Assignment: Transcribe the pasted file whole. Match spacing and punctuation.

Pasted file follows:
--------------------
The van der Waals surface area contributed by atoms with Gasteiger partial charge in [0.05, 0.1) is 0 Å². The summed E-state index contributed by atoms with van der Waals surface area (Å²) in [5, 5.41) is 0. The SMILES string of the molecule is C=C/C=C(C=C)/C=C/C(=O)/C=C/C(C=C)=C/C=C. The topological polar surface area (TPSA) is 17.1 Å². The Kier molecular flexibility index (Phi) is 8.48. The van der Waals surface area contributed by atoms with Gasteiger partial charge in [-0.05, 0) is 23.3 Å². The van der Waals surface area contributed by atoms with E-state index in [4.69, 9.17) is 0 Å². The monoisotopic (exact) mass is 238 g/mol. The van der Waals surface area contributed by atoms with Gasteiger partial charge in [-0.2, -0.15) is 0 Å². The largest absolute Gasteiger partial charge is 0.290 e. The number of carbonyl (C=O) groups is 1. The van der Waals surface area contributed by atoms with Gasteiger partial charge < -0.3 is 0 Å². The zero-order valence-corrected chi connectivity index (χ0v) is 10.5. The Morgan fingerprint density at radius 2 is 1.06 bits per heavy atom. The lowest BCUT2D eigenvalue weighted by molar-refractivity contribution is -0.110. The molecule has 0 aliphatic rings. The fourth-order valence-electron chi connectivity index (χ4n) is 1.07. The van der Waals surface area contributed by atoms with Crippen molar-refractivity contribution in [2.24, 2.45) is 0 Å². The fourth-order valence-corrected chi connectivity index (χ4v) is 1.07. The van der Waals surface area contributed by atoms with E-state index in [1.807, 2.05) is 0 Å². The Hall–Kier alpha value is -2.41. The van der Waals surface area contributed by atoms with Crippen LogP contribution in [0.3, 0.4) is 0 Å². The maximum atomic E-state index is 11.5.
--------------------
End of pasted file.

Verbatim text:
The van der Waals surface area contributed by atoms with Gasteiger partial charge in [0.05, 0.1) is 0 Å². The summed E-state index contributed by atoms with van der Waals surface area (Å²) in [5, 5.41) is 0. The SMILES string of the molecule is C=C/C=C(C=C)/C=C/C(=O)/C=C/C(C=C)=C/C=C. The topological polar surface area (TPSA) is 17.1 Å². The Kier molecular flexibility index (Phi) is 8.48. The van der Waals surface area contributed by atoms with Gasteiger partial charge in [-0.05, 0) is 23.3 Å². The van der Waals surface area contributed by atoms with E-state index in [4.69, 9.17) is 0 Å². The monoisotopic (exact) mass is 238 g/mol. The van der Waals surface area contributed by atoms with Gasteiger partial charge in [-0.2, -0.15) is 0 Å². The largest absolute Gasteiger partial charge is 0.290 e. The number of carbonyl (C=O) groups is 1. The van der Waals surface area contributed by atoms with Gasteiger partial charge < -0.3 is 0 Å². The zero-order valence-corrected chi connectivity index (χ0v) is 10.5. The Morgan fingerprint density at radius 2 is 1.06 bits per heavy atom. The lowest BCUT2D eigenvalue weighted by molar-refractivity contribution is -0.110. The molecule has 0 aliphatic rings. The fourth-order valence-electron chi connectivity index (χ4n) is 1.07. The van der Waals surface area contributed by atoms with Crippen molar-refractivity contribution in [2.24, 2.45) is 0 Å². The fourth-order valence-corrected chi connectivity index (χ4v) is 1.07. The van der Waals surface area contributed by atoms with E-state index in [1.807, 2.05) is 0 Å². The Hall–Kier alpha value is -2.41. The van der Waals surface area contributed by atoms with Crippen LogP contribution in [0.3, 0.4) is 0 Å². The maximum atomic E-state index is 11.5.